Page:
A WELL-PRACTISED confidence trickster stole from elderly people he ‘befriended’ as a supposed Good Samaritan, a court heard.

John Hindson - who has a long history of theft, handling stolen goods and deception - took almost £3,000 from a woman in her 70s plus an insurance instalment he was supposed to pay on behalf of an 86-year-old neighbour.

Durham Crown Court heard he vanished on June 18, 2012, days before the ‘opening’ of a fictitious restaurant venture in which he persuaded the woman to invest a loan of £2,000 in.

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It was also less than a fortnight before he, his partner and a family friend were supposed to go on a pre-booked holiday for which he had collected £900 from the other woman.

Adrian Dent, prosecuting, said such was the initial concern that Hindson was reported missing, but it was not until late last November that he was ‘found’ and arrested, through medical records, at a Blackpool address.

He made immediate admissions and admitted two counts of theft at his first court appearance before North Durham magistrates last month.

The case was committed for sentence at Durham Crown Court, where 64-year-old Hindson, of Livingstone Road, Blackpool, chose to be unrepresented today (Thursday April 10).

The court heard he has a long record for similar offending, serving a 33-month sentence in 1992, but nothing since 1998.

Mr Dent said: “This was mean, reprehensible and seems to have been perpetrated on vulnerable people he got to know.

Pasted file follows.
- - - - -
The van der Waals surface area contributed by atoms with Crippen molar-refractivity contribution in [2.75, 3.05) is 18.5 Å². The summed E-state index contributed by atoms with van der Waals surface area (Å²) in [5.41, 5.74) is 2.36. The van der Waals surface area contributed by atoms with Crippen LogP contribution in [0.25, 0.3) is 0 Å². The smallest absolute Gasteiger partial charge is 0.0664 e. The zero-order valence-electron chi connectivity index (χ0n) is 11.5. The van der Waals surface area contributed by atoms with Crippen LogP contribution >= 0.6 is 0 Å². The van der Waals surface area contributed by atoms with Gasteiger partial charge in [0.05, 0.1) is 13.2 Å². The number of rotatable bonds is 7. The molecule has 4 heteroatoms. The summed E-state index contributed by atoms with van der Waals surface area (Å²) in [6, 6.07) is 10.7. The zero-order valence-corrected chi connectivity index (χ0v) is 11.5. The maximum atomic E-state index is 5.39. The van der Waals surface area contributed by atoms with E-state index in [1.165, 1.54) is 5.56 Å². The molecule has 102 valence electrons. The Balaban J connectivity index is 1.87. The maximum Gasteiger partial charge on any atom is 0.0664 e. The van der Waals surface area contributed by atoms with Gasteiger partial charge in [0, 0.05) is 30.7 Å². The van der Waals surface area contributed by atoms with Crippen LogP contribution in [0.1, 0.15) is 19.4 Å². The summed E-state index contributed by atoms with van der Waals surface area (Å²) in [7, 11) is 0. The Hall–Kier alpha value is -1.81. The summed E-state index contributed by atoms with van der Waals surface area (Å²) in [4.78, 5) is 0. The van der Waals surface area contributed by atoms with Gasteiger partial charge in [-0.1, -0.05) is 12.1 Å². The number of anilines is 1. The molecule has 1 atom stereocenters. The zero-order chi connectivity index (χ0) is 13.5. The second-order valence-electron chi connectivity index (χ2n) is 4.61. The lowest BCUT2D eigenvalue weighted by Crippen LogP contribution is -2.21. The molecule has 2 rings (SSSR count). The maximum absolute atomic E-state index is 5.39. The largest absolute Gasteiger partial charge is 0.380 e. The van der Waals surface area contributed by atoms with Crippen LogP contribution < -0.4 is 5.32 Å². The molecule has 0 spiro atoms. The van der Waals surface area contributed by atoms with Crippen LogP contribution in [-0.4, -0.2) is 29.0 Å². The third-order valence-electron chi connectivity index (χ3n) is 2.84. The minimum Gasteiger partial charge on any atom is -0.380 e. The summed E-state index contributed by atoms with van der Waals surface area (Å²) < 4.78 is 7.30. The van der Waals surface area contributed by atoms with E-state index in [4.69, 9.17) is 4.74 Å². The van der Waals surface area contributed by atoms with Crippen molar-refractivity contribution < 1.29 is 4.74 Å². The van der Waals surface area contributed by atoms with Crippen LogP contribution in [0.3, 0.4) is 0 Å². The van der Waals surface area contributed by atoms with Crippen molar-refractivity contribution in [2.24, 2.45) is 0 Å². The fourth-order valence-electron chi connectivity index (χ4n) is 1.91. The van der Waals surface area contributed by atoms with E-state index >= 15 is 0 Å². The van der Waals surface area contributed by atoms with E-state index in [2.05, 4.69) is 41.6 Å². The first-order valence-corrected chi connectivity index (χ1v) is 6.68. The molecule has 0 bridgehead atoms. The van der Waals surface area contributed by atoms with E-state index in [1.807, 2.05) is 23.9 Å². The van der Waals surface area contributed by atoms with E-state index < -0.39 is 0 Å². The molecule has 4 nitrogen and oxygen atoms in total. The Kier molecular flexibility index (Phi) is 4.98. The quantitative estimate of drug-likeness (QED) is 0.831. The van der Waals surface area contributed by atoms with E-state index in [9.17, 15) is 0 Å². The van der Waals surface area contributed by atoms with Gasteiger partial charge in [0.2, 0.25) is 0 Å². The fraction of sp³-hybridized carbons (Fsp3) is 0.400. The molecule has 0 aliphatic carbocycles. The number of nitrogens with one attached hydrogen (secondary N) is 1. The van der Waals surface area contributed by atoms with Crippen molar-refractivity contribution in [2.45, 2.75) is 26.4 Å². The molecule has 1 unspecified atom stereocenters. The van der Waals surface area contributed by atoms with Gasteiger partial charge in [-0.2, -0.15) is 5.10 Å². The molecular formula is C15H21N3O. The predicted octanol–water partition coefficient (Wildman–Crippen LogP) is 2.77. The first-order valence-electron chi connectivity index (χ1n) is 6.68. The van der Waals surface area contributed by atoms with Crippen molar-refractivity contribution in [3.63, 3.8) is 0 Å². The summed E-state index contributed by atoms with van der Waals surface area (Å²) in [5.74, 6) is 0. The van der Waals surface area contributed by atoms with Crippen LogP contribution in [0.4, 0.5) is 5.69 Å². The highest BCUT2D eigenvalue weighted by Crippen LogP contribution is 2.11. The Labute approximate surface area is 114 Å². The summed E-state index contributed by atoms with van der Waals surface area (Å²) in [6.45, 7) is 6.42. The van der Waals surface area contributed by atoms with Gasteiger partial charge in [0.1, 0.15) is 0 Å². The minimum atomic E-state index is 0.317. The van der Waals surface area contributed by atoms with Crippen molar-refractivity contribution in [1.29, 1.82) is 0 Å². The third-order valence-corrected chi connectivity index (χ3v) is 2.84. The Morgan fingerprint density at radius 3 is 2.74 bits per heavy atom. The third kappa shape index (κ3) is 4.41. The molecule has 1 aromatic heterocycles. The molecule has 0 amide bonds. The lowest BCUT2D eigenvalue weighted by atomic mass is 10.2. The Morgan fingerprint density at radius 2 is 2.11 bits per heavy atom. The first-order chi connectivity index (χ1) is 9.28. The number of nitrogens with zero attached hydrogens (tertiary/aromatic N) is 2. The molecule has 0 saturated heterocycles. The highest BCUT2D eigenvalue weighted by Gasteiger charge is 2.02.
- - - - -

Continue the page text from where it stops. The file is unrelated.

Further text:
“It was a throwback to his former manner of offending.”

Mr Dent said it came about after he befriended a 71-year-old woman in the Chester-le-Street area, who he moved in with, having become friendly with her friend, also in her 70s, who lived in the same flat complex.

Hindson appeared to be genuinely helping them, running shopping errands and making bank withdrawals on their behalf.

But after his “flit”, he left his partner with £6,500 of debt, including doorstep loans, and it was discovered he made unauthorised cash withdrawals of £840 using the friend’s bank cash card.

Hindson told the court: “All I can say is I’m sorry for what happened. I have a terrible record.

“I was proud to have stayed out of trouble for all those years.”

Asked by Judge Neil Clark why he did it, Hindson said: “I can’t answer that. I just don’t know.”

Imposing a nine-month prison sentence, suspended for two years, Judge Clark told him: “You’re a confidence trickster, preying on vulnerable people."

He made Hindson subject of a four-month 7pm -7am home curfew and ordered him to repay £600 to his victims.